2018 London production of The Inheritance | Marc Brenner

The Inheritance, Matthew Lopez’s two-part masterpiece, was award four awards including Best New Play.

Held at London’s Royal Albert Hall, The Inheritance took home four gongs including Best New Play for Matthew Lopez, Best Director for Stephen Daldry, Best Lighting Design for Jon Clark and Best Actor for Kyle Soller.

The show was nominated for a total of eight awards making it the most nominated play of the evening.

Related: Vanessa Redgrave is fighting for greater queer visibility: ‘These stories need to be told’

During his acceptance speech, its star Kyle Soller paid tribute to those that were lost during the AIDS epidemic.

He said: “To the people that died during the AIDS epidemic, to those that were lost, to those who continue the fight in a world where you can still be stoned to death for loving who you love – thank you.”

The Inheritance joined Come From Away and Company as the big winners of the night taking home four awards each.

2018 London production of The Inheritance | Marc Brenner

The evening featured guest presenters including Layton Williams (Everybody’s Talking About Jamie) and Hollywood icon Sally Field who appears at the Old Vic later this month.

The event was attended by Her Royal Highness The Duchess of Cornwall and later broadcast on ITV.

Related: LGBTQ play The Inheritance wins two leading WhatsOnStage Awards

Layton Williams & Sally Field arrives in an Audi at the Olivier Awards 2019 at Royal Albert Hall on April 07, 2019 in London, England | Dave Benett/Getty for Audi UK

The biggest night in British Theatre celebrated LGBTQ actors and storytelling throughout the night. Best Leading Actress in a Musical was awarded to openly gay actor Sharon D. Clarke for her leading portrayal in Caroline or Change.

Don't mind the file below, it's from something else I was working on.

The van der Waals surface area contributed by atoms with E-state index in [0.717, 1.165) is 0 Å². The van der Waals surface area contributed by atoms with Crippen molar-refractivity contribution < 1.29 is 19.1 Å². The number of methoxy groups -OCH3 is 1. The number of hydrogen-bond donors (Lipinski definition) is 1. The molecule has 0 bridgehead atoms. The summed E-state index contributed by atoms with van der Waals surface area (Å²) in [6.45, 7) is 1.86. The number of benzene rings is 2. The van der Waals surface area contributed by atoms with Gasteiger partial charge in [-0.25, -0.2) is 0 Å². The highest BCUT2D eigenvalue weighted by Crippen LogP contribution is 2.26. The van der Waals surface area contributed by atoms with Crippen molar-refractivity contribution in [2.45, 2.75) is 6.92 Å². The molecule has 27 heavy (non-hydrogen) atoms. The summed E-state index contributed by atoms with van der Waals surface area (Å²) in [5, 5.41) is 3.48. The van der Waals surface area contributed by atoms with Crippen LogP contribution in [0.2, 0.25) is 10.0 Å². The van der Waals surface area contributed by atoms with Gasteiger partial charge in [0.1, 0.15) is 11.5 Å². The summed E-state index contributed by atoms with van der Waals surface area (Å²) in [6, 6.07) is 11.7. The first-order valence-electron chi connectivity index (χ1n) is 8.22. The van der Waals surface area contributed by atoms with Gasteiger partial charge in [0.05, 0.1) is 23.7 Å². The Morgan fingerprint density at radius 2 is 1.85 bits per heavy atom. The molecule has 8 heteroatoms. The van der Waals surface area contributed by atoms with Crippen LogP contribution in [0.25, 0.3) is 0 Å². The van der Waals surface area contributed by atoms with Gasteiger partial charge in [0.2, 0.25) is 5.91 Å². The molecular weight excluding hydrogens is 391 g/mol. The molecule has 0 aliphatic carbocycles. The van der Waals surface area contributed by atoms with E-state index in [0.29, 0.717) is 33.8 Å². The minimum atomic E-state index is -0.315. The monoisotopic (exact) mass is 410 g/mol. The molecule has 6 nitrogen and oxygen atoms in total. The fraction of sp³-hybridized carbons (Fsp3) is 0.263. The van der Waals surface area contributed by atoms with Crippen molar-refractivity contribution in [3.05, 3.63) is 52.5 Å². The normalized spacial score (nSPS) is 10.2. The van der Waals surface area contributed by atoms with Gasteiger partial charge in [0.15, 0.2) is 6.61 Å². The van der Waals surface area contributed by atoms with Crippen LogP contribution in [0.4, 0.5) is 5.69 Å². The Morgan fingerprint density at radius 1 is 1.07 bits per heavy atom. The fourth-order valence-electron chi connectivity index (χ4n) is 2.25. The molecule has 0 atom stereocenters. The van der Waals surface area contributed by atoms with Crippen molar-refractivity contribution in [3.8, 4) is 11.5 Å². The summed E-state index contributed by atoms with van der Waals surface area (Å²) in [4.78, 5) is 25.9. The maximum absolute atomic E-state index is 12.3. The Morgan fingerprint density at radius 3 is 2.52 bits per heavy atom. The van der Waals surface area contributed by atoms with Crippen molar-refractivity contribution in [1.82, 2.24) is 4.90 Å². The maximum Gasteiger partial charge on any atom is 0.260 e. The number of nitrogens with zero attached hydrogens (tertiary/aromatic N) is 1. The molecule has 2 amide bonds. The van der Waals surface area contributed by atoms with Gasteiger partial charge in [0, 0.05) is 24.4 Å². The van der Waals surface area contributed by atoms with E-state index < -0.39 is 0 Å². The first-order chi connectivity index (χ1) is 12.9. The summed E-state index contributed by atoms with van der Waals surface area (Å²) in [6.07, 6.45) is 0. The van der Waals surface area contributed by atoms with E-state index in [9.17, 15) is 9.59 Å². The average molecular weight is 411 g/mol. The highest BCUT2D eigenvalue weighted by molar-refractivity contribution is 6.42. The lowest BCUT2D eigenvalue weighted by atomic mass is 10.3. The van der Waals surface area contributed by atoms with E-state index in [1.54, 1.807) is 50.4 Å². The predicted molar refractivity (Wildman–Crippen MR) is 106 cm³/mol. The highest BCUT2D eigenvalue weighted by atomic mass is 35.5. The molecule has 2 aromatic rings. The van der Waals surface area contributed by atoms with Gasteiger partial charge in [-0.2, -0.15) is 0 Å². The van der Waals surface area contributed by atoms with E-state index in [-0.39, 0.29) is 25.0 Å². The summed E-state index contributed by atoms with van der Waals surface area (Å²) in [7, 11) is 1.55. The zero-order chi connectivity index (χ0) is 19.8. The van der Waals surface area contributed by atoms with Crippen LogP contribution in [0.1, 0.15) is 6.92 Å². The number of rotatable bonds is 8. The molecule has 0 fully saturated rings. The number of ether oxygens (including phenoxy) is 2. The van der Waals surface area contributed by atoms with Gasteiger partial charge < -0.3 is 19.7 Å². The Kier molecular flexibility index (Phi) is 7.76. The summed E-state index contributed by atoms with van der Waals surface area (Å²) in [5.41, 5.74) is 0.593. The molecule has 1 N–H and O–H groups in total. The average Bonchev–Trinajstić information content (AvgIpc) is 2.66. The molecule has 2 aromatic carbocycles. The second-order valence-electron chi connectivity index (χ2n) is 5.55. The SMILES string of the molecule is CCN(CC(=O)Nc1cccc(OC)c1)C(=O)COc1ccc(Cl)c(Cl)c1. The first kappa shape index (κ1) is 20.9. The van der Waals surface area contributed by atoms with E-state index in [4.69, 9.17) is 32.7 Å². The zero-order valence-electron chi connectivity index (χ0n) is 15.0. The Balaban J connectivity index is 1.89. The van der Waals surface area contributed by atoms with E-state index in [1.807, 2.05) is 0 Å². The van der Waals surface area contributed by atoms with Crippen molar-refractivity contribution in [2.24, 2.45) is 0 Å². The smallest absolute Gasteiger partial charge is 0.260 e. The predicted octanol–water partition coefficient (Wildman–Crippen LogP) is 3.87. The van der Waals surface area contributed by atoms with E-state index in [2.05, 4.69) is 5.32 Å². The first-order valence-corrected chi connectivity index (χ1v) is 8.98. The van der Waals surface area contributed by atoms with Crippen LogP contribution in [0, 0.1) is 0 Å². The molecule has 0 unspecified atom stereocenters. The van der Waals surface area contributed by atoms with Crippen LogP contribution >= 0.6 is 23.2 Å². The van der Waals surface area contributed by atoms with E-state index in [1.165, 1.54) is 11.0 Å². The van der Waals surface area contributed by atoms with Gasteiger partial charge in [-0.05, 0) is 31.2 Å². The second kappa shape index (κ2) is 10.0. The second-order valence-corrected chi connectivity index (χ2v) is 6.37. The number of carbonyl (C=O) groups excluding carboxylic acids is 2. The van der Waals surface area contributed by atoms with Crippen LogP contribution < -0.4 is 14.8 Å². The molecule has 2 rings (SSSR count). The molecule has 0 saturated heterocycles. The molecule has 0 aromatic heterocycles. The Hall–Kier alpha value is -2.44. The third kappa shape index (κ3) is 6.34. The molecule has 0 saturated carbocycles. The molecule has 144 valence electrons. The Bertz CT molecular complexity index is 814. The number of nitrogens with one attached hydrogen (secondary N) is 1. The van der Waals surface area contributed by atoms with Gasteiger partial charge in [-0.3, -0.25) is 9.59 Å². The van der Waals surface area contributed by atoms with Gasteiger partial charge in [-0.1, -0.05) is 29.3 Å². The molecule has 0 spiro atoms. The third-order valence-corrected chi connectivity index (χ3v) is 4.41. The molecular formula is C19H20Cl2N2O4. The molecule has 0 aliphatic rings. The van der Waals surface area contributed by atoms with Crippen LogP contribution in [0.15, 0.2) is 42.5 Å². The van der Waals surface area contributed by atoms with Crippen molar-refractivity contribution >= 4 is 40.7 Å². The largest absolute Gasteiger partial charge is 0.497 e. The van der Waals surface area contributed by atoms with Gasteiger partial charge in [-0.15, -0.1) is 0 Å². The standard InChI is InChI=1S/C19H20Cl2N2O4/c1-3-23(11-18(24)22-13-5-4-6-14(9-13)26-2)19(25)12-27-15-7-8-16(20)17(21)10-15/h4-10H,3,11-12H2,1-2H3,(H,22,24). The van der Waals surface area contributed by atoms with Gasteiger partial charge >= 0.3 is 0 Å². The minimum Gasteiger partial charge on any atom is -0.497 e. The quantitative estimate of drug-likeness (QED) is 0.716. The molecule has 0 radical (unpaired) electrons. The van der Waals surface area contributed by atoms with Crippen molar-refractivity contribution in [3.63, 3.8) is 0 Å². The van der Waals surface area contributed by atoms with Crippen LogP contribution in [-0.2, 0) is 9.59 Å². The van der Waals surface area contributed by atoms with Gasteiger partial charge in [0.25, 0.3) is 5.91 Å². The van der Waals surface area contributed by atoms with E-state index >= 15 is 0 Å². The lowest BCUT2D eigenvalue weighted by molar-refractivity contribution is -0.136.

Elsewhere, queer actor Jonathan Bailey was also awarded a gong for Best Supporting Actor in a Musical for his role in the new gender-swapped and LGBTQ inclusive production of Company.

Related: Patti LuPone interview: ‘LGBTQ community is stronger than white supremacists’

During his acceptance speech, Jonathan made reference to recent controversy around LGBTQ inclusion – or the lack of it – in Birmingham.

“At a time where acknowledging the very existence of LGBT people in our schools is being questioned, we have been able to – as a company – show a lovely a celebratory snapshot of gay love,” he said during to great applause.

Jonathan continued: “LGBT people really aren’t that different. We are just as anxious and we’re just as flawed and desperate to fall in love as everyone else.”

His co-star, the legendary Patti LuPone, was award the Olivier Award for Best Supporting Actress in a Musical.

A full list of winners for the 2019 Olivier Awards can be found here

Gay Times joined Olivier Awards partner Audi UK in celebrating the best of British Theatre. More information can be found here